• Recent Articles

    Connie Sarros
    Celiac.com 04/21/2018 - Dear Friends and Readers,
    I have been writing articles for Scott Adams since the 2002 Summer Issue of the Scott-Free Press. The Scott-Free Press evolved into the Journal of Gluten Sensitivity. I felt honored when Scott asked me ten years ago to contribute to his quarterly journal and it's been a privilege to write articles for his publication ever since.
    Due to personal health reasons and restrictions, I find that I need to retire. My husband and I can no longer travel the country speaking at conferences and to support groups (which we dearly loved to do) nor can I commit to writing more books, articles, or menus. Consequently, I will no longer be contributing articles to the Journal of Gluten Sensitivity. 
    My following books will still be available at Amazon.com:
    Gluten-free Cooking for Dummies Student's Vegetarian Cookbook for Dummies Wheat-free Gluten-free Dessert Cookbook Wheat-free Gluten-free Reduced Calorie Cookbook Wheat-free Gluten-free Cookbook for Kids and Busy Adults (revised version) My first book was published in 1996. My journey since then has been incredible. I have met so many in the celiac community and I feel blessed to be able to call you friends. Many of you have told me that I helped to change your life – let me assure you that your kind words, your phone calls, your thoughtful notes, and your feedback throughout the years have had a vital impact on my life, too. Thank you for all of your support through these years.

    Jefferson Adams
    Celiac.com 04/20/2018 - A digital media company and a label data company are teaming up to help major manufacturers target, reach and convert their desired shoppers based on dietary needs, such as gluten-free diet. The deal could bring synergy in emerging markets such as the gluten-free and allergen-free markets, which represent major growth sectors in the global food industry. 
    Under the deal, personalized digital media company Catalina will be joining forces with Label Insight. Catalina uses consumer purchases data to target shoppers on a personal base, while Label Insight works with major companies like Kellogg, Betty Crocker, and Pepsi to provide insight on food label data to government, retailers, manufacturers and app developers.
    "Brands with very specific product benefits, gluten-free for example, require precise targeting to efficiently reach and convert their desired shoppers,” says Todd Morris, President of Catalina's Go-to-Market organization, adding that “Catalina offers the only purchase-based targeting solution with this capability.”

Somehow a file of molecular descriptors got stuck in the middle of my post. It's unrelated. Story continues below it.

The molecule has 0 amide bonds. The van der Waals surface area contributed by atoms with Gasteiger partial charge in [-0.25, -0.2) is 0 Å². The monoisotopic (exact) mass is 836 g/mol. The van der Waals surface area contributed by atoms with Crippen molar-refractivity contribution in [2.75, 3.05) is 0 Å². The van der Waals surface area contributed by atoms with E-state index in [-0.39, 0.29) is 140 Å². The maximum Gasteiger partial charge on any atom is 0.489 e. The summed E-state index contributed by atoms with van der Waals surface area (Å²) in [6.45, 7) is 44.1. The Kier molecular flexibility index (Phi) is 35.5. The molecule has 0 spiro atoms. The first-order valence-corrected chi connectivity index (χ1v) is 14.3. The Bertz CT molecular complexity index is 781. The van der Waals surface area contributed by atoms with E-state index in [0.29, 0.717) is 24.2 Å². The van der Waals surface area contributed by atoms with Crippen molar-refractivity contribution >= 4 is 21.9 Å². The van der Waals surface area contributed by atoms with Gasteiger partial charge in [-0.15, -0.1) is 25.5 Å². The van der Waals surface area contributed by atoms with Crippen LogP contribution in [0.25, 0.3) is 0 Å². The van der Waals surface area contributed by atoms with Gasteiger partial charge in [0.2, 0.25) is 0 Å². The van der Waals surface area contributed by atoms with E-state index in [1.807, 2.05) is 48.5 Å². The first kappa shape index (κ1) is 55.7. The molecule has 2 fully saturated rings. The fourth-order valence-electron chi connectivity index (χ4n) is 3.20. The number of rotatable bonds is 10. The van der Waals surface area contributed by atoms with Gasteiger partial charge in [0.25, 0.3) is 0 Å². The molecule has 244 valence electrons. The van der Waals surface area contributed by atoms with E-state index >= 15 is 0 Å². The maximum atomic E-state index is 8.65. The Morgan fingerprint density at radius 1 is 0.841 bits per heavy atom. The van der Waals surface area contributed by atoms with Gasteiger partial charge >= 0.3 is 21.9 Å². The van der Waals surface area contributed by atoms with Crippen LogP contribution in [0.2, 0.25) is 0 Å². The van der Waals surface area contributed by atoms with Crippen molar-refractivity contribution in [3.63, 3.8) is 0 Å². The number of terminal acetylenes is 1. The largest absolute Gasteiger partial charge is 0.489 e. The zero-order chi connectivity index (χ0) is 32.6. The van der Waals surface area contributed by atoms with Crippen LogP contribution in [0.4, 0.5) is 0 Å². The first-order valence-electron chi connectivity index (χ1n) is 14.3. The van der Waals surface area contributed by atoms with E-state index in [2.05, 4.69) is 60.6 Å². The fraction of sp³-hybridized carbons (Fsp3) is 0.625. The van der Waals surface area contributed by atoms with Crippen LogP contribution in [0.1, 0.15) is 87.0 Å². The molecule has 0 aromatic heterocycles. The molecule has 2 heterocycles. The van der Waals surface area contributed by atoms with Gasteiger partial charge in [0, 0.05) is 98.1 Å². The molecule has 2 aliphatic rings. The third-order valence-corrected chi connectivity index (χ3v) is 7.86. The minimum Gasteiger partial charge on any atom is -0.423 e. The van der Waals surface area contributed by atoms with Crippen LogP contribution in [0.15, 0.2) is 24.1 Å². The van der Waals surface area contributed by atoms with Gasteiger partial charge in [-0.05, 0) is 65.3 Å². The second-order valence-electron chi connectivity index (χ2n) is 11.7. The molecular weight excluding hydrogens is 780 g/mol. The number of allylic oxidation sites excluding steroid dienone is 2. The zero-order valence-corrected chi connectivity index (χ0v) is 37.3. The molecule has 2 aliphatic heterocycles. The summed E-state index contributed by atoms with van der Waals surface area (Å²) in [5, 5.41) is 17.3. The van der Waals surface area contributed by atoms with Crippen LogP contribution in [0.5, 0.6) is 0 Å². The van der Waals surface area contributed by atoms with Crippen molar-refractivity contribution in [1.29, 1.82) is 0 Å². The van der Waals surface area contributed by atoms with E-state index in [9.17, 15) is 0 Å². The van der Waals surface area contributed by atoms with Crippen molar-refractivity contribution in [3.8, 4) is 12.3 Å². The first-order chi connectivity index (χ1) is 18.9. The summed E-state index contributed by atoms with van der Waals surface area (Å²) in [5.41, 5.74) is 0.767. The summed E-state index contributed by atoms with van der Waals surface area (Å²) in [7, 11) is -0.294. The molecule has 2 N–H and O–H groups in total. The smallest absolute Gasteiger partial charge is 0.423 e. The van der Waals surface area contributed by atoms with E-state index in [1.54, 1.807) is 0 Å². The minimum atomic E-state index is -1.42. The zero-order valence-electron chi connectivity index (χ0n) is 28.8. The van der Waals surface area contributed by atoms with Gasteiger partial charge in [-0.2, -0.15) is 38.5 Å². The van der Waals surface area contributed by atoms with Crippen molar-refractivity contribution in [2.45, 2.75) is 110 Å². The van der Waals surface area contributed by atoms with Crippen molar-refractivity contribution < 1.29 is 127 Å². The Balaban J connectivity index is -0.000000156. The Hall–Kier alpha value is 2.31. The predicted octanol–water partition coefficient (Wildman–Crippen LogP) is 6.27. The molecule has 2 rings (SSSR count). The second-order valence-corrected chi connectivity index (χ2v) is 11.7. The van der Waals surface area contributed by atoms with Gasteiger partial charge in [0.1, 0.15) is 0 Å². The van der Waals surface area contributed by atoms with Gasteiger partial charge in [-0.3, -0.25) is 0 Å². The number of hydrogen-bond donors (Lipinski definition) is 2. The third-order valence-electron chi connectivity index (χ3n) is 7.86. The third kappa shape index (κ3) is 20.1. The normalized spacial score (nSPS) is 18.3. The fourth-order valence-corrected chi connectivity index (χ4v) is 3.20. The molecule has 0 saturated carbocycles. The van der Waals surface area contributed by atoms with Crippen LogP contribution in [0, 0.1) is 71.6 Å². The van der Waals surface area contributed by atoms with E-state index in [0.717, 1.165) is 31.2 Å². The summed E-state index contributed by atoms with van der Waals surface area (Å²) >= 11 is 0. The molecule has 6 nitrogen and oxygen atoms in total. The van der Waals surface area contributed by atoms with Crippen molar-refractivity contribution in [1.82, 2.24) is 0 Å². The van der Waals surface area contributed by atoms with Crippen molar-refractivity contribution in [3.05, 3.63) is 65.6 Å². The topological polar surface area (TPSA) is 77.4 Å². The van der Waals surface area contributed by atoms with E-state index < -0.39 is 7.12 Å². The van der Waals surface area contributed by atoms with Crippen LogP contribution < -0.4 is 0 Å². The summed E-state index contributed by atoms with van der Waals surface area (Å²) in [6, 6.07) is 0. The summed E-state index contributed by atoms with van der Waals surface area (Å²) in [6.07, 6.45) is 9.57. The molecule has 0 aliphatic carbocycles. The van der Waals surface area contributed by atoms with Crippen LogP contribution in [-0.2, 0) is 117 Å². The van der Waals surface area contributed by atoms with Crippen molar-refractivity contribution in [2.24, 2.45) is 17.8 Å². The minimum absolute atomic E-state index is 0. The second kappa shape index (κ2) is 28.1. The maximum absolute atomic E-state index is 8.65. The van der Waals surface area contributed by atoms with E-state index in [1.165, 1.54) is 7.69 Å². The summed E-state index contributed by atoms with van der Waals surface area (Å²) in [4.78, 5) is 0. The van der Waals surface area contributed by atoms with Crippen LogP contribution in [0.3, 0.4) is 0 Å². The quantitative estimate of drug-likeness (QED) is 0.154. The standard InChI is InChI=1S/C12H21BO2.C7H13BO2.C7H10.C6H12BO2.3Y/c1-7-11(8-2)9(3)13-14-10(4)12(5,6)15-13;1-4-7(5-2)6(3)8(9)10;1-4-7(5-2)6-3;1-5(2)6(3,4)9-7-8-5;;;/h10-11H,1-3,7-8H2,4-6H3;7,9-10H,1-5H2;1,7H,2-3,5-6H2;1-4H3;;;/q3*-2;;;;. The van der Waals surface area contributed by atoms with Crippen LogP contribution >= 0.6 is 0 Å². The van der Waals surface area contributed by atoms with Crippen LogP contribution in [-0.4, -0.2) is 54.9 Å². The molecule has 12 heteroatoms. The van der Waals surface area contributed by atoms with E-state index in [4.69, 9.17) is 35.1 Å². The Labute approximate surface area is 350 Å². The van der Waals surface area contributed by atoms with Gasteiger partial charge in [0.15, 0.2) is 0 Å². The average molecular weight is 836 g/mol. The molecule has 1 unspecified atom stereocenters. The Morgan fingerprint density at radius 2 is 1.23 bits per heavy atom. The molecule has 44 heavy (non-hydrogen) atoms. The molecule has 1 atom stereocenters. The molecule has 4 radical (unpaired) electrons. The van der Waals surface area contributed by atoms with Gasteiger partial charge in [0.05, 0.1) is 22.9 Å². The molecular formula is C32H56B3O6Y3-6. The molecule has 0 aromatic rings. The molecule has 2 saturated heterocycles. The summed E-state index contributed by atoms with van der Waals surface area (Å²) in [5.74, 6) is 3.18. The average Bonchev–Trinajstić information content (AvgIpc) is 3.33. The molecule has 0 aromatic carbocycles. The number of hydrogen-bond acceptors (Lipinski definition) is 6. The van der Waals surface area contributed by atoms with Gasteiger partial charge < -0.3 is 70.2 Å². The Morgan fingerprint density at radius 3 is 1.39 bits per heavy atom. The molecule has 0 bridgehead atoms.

Label Insight’s clients include food and beverage giants such as Unilever, Ben & Jerry's, Lipton and Hellman’s. Label Insight technology has helped the Food and Drug Administration (FDA) build the sector’s very first scientifically accurate database of food ingredients, health attributes and claims.
    Morris says the joint partnership will allow Catalina to “enhance our dataset and further increase our ability to target shoppers who are currently buying - or have shown intent to buy - in these emerging categories,” including gluten-free, allergen-free, and other free-from foods.
    The deal will likely make for easier, more precise targeting of goods to consumers, and thus provide benefits for manufacturers and retailers looking to better serve their retail food customers, especially in specialty areas like gluten-free and allergen-free foods.
    Source:
    fdfworld.com

    Jefferson Adams
    Celiac.com 04/19/2018 - Previous genome and linkage studies indicate the existence of a new disease triggering mechanism that involves amino acid metabolism and nutrient sensing signaling pathways. In an effort to determine if amino acids might play a role in the development of celiac disease, a team of researchers recently set out to investigate if plasma amino acid levels differed among children with celiac disease compared with a control group.
     
    The research team included Åsa Torinsson Naluai, Ladan Saadat Vafa, Audur H. Gudjonsdottir, Henrik Arnell, Lars Browaldh, and Daniel Agardh. They are variously affiliated with the Institute of Biomedicine, Department of Microbiology & Immunology, Sahlgrenska Academy, University of Gothenburg, Gothenburg, Sweden; the Institute of Clinical Sciences, Sahlgrenska Academy at the University of Gothenburg, Gothenburg, Sweden; the Department of Pediatric Gastroenterology, Hepatology and Nutrition, Karolinska University Hospital and Division of Pediatrics, CLINTEC, Karolinska Institute, Stockholm, Sweden; the Department of Clinical Science and Education, Karolinska Institute, Sodersjukhuset, Stockholm, Sweden; the Department of Mathematical Sciences, Chalmers University of Technology, Gothenburg, Sweden; the Diabetes & Celiac Disease Unit, Department of Clinical Sciences, Lund University, Malmö, Sweden; and with the Nathan S Kline Institute in the U.S.A.